In Nashville, Dissent Doesn’t Play Well

Tamara Conniff is the music editor at the Hollywood Reporter.

Sheryl Crow wore a white T-shirt emblazoned with “War Is Not the Answer” when she accepted her American Music Award in January. Limp Bizkit frontman Fred Durst was received with cheers when he said, “This war has got to go away as soon as possible” during the Grammy telecast. But when Natalie Maines of the country music trio the Dixie Chicks said from a London stage that she was “ashamed” that President Bush was from Texas, the result was quite different.

Angry fans flooded radio stations in San Diego, Nashville and Dallas with calls demanding that the Dixie Chicks’ music be removed from playlists. Many fans-turned-enemies burned posters, and one group of protesters in Louisiana mounted a 33,000-pound tractor and ran over CDs.

First, Maines tried to explain herself. But anti-Chicks warriors continued to destroy CDs, so she took a deep breath and issued a formal apology to Bush, proclaiming that she was “proud to be an American.” But South Carolina legislators were not swayed; they passed a resolution asking that the Dixie Chicks apologize directly to South Carolinians and play a free concert for the troops.

No one is mad at Sheryl Crow. No one is burning Limp Bizkit posters. It appears that San Diego, Nashville and Dallas care not at all about the opinion of America’s rock stars. But apparently country music and its idols have a duty to be patriotic.


While rock music has its roots in rebellion, country music comes from a storytelling tradition. Considered to be white Anglo-Celtic ethnic music, country was born in the southern Appalachians during the late 19th century; its role was to depict rural life and its hardships. Patriotism stemmed from the fact that people there lived off the fruit of the land; America was feeding them.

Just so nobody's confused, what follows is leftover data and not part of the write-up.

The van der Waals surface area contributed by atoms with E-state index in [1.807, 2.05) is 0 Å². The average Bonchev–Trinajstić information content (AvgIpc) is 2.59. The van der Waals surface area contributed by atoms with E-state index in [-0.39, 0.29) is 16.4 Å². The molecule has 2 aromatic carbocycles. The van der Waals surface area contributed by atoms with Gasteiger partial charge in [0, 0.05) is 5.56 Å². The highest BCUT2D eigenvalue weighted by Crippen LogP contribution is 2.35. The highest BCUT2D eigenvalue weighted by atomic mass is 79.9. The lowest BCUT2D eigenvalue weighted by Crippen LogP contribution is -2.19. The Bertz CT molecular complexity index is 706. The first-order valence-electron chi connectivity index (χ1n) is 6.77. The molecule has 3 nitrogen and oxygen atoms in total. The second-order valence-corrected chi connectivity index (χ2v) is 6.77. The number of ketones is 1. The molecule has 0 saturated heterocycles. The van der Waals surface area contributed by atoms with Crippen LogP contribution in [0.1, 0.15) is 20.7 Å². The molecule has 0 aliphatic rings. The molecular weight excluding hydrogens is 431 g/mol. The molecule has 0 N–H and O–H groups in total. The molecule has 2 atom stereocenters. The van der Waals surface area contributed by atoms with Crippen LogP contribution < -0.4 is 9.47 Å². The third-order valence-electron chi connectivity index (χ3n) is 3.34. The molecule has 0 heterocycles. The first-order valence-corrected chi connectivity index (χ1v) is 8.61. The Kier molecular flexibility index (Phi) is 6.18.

While the northern part of the United States continued to industrialize during the early 20th century, the South remained agricultural and politically conservative. Country music then became a reflection of Southerners’ desire to preserve their culture and core values: love your country, love God, love your family.

The easy argument to make is that country music fans are patriotic because they’re uneducated, poor, white rednecks and hillbillies who don’t know any better. This stereotype is justified for some, but not all. According to market research, they are indeed overwhelmingly white but have an average household income of $50,000, and 77% of them own homes.

Being patriotic is also an identity, a badge that country music devotees wear proudly. The more patriotic the better. Take honky-tonk country star Toby Keith’s Sept. 11-inspired hit song, “Courtesy of the Red, White and Blue (The Angry American).” Fans embraced the song’s lyrics, especially the verses: “You’ll be sorry that you messed with the US of A / Cuz we’ll put a boot in your ass / It’s the American Way.”

Country fans want their music to tell tales about their woes, their heartaches, their anger. Keith wasn’t being political; he was just mad.

Country enthusiasts don’t like their music mixed with politics, but for some reason they do embrace sad tunes about soldiers dying for the United States.

The Dixie Chicks’ song “Travelin’ Soldier,” about a boy who goes to Vietnam and never comes back, follows in the tradition of such classics as Jimmie Rogers’ “The Soldier’s Sweetheart” and Loretta Lynn’s “Dear Uncle Sam.”

Aren’t these antiwar songs? For Northern liberal Democrats, they are. But for Southern Republicans, dying for your country is patriotic; it’s noble.


Of course, now anti-Chicks activists are claiming the trio didn’t actually write “Travelin’ Soldier.” How could they -- anti-American heathens that they are?

Sadly, those who shun the Dixie Chicks have become exactly what they say they are not: anti-American. By burning CDs and posters and throwing verbal stones at Maines, they are violating her most important right and the foundation of this country -- her freedom of speech.